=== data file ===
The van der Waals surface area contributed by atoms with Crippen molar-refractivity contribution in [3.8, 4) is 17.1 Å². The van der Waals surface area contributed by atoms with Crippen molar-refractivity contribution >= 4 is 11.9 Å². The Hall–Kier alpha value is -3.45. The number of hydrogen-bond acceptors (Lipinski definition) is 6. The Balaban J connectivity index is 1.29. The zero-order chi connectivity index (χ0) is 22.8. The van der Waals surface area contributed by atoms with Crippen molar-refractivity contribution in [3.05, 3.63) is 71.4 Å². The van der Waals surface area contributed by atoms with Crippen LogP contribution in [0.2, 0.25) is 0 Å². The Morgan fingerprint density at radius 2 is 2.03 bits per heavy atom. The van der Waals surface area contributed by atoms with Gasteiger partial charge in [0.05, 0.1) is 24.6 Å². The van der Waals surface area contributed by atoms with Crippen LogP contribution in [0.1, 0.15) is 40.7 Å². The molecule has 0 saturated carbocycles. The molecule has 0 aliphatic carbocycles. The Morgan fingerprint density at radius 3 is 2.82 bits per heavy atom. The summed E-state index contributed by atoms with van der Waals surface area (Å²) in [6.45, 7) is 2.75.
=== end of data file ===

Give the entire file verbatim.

The van der Waals surface area contributed by atoms with Crippen molar-refractivity contribution in [3.8, 4) is 17.1 Å². The van der Waals surface area contributed by atoms with Crippen molar-refractivity contribution >= 4 is 11.9 Å². The Hall–Kier alpha value is -3.45. The number of hydrogen-bond acceptors (Lipinski definition) is 6. The Balaban J connectivity index is 1.29. The zero-order chi connectivity index (χ0) is 22.8. The van der Waals surface area contributed by atoms with Crippen molar-refractivity contribution in [3.05, 3.63) is 71.4 Å². The van der Waals surface area contributed by atoms with Crippen LogP contribution in [0.2, 0.25) is 0 Å². The Morgan fingerprint density at radius 2 is 2.03 bits per heavy atom. The van der Waals surface area contributed by atoms with Gasteiger partial charge in [0.05, 0.1) is 24.6 Å². The van der Waals surface area contributed by atoms with Crippen LogP contribution in [0.1, 0.15) is 40.7 Å². The molecule has 0 saturated carbocycles. The molecule has 0 aliphatic carbocycles. The Morgan fingerprint density at radius 3 is 2.82 bits per heavy atom. The summed E-state index contributed by atoms with van der Waals surface area (Å²) in [6.45, 7) is 2.75.